The Long Museum（West Bund） is proud to present one of China’s most celebrated female artists, Yu Hong, with a large comprehensive survey of her work, “The World of Saha”, curated by Jérôme Sans. The title of the exhibition refers to “The World of Saha”, a Buddhist expression of great importance to Yu Hong’s personal reflection, meaning “the world to be endured”, the world that is ours, and in which anyone who suffers is the prisoner of their own personal desires.
Image: 'Youth May Get Confused《青春可以迷茫》,' 2018, Long. Yu Hong 喻红
The Long Museum（West Bund） is proud to present one of China’s most celebrated female artists, Yu Hong, with a large comprehensive survey of her work, “The World of Saha”, curated by Jérôme Sans.
More than a retrospective, this exhibition is envisioned as an “introspective” into her unique and wide-ranging vocabulary. Yu Hong is primarily known for several series of paintings that she has developed since the beginning of her artistic practice, and this exhibition will trace her evolution into new realms which encompass her painterly reflection through new approaches. The exhibition unfolds her world as a visual opera developed here into four different acts, revealing several parallel universes that subdivide into distinct periods: “Time of Rebirth”, her lifelong commitment to a series of “Portraits”, “Half-Hundred Mirrors” and “Witness to Growth”.
'Youth May Get Confused《青春可以迷茫》,' 2018, Long. Yu Hong 喻红
Yu Hong's creative inspiration is known to be grounded in her personal life and everyday surroundings, building a world that ingeniously fuses different perceptions of time, memories and the evolution of emotional states related to her personal inner world. She explores the mutations of women’s everyday lives in China’s changing social, political and cultural debates.
Yu Hong was born in Xi’an in 1966. At the age of 14, she began studying oil painting at the attached high school of the Central Academy of Fine Arts (CAFA) in Beijing, and went on to continue her education at the institution, obtaining a postgraduate degree in 1996. Yu Hong was originally trained in the Social Realist style, itself indebted to traditions of European Realism, but she has developed a unique and intimate visual vocabulary in oil painting that often takes inspiration from her own life and those of her relatives. She witnessed first-hand the development of the contemporary art scene in China after the Reform and Opening-up , as associated with the “New Wave” movement (1985) and the controversial “China/Avant-Garde Exhibition” (1989). Yu Hong’s urge to directly paint the social reality around her linked her to an emerging movement known as the “New Generation”, a group of young artists who broke away from Socialist Realism, focusing on the realistic representation of the mundane and choosing the people that surrounded them as painting subjects.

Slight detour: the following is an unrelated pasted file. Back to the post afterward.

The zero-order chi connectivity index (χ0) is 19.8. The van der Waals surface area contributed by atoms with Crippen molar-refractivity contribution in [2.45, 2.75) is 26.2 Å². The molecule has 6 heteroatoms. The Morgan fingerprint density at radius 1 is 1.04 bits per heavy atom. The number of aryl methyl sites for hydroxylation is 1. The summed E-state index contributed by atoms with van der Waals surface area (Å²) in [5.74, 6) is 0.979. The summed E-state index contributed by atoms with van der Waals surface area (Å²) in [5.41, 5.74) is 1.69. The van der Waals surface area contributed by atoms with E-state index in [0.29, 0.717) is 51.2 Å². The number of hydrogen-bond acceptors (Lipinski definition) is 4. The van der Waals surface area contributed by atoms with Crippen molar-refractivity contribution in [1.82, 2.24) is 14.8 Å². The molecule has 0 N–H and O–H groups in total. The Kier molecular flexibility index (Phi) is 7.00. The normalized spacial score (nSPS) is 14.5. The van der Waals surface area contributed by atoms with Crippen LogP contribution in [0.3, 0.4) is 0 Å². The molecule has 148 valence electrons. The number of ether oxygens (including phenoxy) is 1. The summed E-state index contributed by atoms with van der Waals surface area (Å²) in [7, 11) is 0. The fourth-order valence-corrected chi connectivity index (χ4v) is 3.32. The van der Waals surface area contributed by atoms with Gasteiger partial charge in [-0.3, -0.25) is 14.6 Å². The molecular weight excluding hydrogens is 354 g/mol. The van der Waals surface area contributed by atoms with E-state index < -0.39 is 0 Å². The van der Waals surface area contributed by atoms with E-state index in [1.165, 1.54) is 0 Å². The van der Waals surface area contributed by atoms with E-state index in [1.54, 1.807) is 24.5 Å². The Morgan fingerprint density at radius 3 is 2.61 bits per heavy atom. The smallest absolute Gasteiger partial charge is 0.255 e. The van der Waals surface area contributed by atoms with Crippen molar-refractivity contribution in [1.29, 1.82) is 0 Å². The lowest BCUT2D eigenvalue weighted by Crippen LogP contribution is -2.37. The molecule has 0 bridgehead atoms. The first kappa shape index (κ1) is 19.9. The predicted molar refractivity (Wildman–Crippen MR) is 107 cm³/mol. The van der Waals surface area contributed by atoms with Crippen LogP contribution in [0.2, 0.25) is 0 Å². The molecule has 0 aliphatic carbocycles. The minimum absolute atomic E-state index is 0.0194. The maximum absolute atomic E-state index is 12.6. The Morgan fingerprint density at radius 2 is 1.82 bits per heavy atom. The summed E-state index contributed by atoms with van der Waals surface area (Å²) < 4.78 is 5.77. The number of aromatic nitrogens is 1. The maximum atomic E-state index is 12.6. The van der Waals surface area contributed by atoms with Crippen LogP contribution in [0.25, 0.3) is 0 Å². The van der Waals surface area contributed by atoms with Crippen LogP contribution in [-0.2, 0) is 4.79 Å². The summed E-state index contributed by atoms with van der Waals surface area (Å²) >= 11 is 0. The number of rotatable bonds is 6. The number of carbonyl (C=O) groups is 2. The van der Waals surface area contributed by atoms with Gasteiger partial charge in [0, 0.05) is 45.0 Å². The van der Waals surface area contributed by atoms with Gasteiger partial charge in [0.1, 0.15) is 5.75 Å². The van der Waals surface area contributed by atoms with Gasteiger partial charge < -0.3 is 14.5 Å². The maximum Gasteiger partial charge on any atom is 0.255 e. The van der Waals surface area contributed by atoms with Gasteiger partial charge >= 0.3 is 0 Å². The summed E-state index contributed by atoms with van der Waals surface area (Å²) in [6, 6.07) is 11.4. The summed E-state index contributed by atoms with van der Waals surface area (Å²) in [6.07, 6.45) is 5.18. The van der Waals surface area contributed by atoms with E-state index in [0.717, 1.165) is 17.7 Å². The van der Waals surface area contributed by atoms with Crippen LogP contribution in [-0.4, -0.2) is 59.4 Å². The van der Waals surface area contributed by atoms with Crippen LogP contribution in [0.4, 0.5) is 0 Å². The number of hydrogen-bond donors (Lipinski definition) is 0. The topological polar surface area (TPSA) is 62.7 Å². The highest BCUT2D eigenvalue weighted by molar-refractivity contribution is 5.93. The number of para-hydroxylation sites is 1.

Yu Hong often uses existing images as a starting point for her practice, taking photographs and her own point of view to create compositions, rearranging them into new combinations emphasizing the objective connotations of memory. Mixing a larger historical perspective with her own personal history, she investigates how pre-existing images can be reused and rearranged into new compositions. Her unique imaginary is nourished by a constant dialogue with other disparate cultural influences that combine to form an inextricable entity. In addition to drawing from Chinese history and Tang dynasty Buddhist paintings, Yu Hong borrows widely from Western painting traditions, from Medieval Gothic Christian painting to Renaissance frescoes. Classical Chinese poetry, which questions endlessly the nature of the universe, society, human nature and animal species, provides her an inexhaustible source to understand the enigmas of our contemporary world. Yu Hong's use of China's poetic and religious heritage is an attempt to reconcile monolithic binaries such as tradition and modernity, the profane and the sacred. Her true subject is temporality, and how the present encapsulates the past and foreshadows the future. By appropriating history, she furthers her fundamental interest in creating a new temporality wherein historical time becomes synchronous with lived reality — a notion of time that has been reduced with the speed of information and pictures, together with social networks. As Warhol predicted, everyone now has the possibility to be famous for 15 minutes; and in the era of social networks and mobile phones always being connected, Big Brother is watching you wherever people are.